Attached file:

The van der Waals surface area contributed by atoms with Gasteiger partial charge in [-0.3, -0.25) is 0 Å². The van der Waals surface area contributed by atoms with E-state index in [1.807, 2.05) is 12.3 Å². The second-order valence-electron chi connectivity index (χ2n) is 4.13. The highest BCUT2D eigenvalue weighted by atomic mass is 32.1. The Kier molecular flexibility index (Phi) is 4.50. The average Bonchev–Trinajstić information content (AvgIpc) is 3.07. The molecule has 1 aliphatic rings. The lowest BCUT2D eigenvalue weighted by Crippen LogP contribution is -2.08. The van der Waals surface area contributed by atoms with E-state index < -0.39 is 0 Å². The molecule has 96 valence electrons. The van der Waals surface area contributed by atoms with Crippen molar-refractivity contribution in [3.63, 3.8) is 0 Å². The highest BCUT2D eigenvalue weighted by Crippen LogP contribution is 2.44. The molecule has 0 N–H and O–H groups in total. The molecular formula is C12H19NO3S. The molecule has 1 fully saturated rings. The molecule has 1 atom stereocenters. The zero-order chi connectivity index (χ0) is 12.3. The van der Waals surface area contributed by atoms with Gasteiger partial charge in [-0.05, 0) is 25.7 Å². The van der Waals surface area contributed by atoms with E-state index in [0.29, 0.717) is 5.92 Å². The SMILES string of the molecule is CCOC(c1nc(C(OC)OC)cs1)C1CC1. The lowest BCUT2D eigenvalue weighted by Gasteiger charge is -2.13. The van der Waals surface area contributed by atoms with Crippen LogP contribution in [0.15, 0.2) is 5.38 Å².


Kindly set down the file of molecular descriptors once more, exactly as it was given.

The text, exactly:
The van der Waals surface area contributed by atoms with Gasteiger partial charge in [-0.3, -0.25) is 0 Å². The van der Waals surface area contributed by atoms with E-state index in [1.807, 2.05) is 12.3 Å². The second-order valence-electron chi connectivity index (χ2n) is 4.13. The highest BCUT2D eigenvalue weighted by atomic mass is 32.1. The Kier molecular flexibility index (Phi) is 4.50. The average Bonchev–Trinajstić information content (AvgIpc) is 3.07. The molecule has 1 aliphatic rings. The lowest BCUT2D eigenvalue weighted by Crippen LogP contribution is -2.08. The van der Waals surface area contributed by atoms with E-state index < -0.39 is 0 Å². The molecule has 96 valence electrons. The van der Waals surface area contributed by atoms with Crippen molar-refractivity contribution in [3.63, 3.8) is 0 Å². The highest BCUT2D eigenvalue weighted by Crippen LogP contribution is 2.44. The molecule has 0 N–H and O–H groups in total. The molecular formula is C12H19NO3S. The molecule has 1 fully saturated rings. The molecule has 1 atom stereocenters. The zero-order chi connectivity index (χ0) is 12.3. The van der Waals surface area contributed by atoms with Gasteiger partial charge in [-0.05, 0) is 25.7 Å². The van der Waals surface area contributed by atoms with E-state index in [0.29, 0.717) is 5.92 Å². The SMILES string of the molecule is CCOC(c1nc(C(OC)OC)cs1)C1CC1. The lowest BCUT2D eigenvalue weighted by Gasteiger charge is -2.13. The van der Waals surface area contributed by atoms with Crippen LogP contribution in [0.15, 0.2) is 5.38 Å².